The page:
Carl Gustav Jung and Friedrich Hayek.
I had occasion to contribute to the Jung-Circle discussion group the following cut from The Symbolic Life, and, with it, this comment: “It would be a worthwhile study to investigate the definite, and considerable, overlap between Jung’s suppositions and those of the Austrian school of economics, (Hayek and Von Mises.)”
Together with these illusions goes another helpful procedure, the hollowing out of money, which in the near future will make all savings illusory and, along with cultural continuity, guaranteed by individual responsibility. The State takes over responsibility and enslaves every individual for its own ridiculous schemes. All this is done by what one calls inflation, devaluation, and, most recently, “dilution,” which you should not mix up with the unpopular term “inflation.” Dilution is now the right word and only idiots can’t see the striking difference between this concept and inflation. Money value is fast becoming a fiction guaranteed by the State. Money becomes paper and everybody convinces everybody else that the little scraps are worth something because the State says so. (C.G. Jung; Psychology and National Problems (1936) The Symbolic Life
My comment was unrefined. Actually, given the essential psychologizing move at the first order of Austrian Economics, and, the explicit radically empirical posit of classical Analytic Psychology, their conceptualization of human behavior depart from each other right at their beginning. They are similar in their anti-scientism, in their view of the inherent limits to quantification, and, in their broad thrust favoring individuality in response to their dissimilar foundational conception of the dichotomy, individual/collective.
Allegiance to Praxeology, (the deduced axioms of human action in Austrian Economics,) is behaviorally subject to archetypal analysis. The psychology of the person who is in the grips of their belief in this particular axiom-driven system is interesting. Jung would likely have found attachment to the praxeological system, for which, as Hayek asserted, empiricism and facts are of no import to be particularly laden with unconscious features.
Ironically, and pun intended, the Praxeology could be said to be about inflation.
Criticism of the basic, and partly shared, dichotomy at the center of each system, were of no interest to Hayek, von Mises, or Dr. Jung. Although, to the latter’s credit, the evolutionary, intrapsychic, core structural supposition, the collective unconscious, is a ‘social’ conception. The two frameworks are opposite one anther at this level of genetic supposition.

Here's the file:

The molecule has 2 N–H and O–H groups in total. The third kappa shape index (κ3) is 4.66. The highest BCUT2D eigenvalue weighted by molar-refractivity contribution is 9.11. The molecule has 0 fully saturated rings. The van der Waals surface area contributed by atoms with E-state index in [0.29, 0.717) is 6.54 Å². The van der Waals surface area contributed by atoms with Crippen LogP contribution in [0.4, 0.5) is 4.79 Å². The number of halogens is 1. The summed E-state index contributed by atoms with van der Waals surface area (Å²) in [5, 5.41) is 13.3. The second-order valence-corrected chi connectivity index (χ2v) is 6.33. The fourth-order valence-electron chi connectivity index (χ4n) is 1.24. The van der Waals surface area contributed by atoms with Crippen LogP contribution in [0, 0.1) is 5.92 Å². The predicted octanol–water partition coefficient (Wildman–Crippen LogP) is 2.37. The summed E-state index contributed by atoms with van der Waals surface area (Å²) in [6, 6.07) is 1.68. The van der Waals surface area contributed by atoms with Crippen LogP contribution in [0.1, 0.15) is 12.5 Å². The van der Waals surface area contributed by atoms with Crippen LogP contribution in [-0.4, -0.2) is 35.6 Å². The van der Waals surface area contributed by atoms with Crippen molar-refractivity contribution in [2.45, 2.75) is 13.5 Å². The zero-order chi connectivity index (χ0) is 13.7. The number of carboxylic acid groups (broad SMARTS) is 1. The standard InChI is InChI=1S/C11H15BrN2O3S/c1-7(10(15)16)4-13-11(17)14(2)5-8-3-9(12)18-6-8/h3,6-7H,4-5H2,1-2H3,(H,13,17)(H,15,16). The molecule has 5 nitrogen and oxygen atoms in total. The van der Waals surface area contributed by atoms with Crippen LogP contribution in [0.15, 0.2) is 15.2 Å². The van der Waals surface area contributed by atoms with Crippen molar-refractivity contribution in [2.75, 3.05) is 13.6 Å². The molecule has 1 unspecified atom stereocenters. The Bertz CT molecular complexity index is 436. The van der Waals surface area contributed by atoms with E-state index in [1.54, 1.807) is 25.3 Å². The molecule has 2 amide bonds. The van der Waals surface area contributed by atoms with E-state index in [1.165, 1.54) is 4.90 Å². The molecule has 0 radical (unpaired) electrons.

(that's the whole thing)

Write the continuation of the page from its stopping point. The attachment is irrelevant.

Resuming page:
(coda) C.G. Jung:
Can there be an optimism of austerity?
Instead of “optimism,” I would have said an “optimum” of austerity. But if “optimism” is really meant, very much more would be required, for “austerity” is anything but enjoyable. It means real suffering, especially if it assumes acute form. You can be “optimistic” in the face of martyrdom only if you are sure of the bliss to come. But a certain minimal degree of austerity I regard as beneficial. At any rate, it is healthier than affluence, which only a very few people can enjoy without ill effects, whether physical or psychic. Of course one does not wish anything unpleasant for anybody, least of all oneself, but, in comparison with other countries, Switzerland has so much affluence to spare (however honourably earned) that we are in an excellent position to give some of it away. There is an “optimum” of austerity which it is dangerous to exceed, for stands a devll, and behind every poor man two.
Since “optimism” seems to have been meant, and hence an optimistic attitude towards something unpleasant, I would add that in my view it would be equally instructive to speak of a “pessimism” of austerity. Human temperaments being extremely varied, indeed contradictory, we should never forget that what is good for one man is harmful for another. One man, because of his inner weakness, needs encouragement; another, because of his inner assurance, needs the restraint of austerity. Austerity enforces simplicity, which is true happiness. But to live simply, without regret and bitterness, is a moral task which many people will find very hard. (Return to the Simple Life; 1941; The Symbolic Life)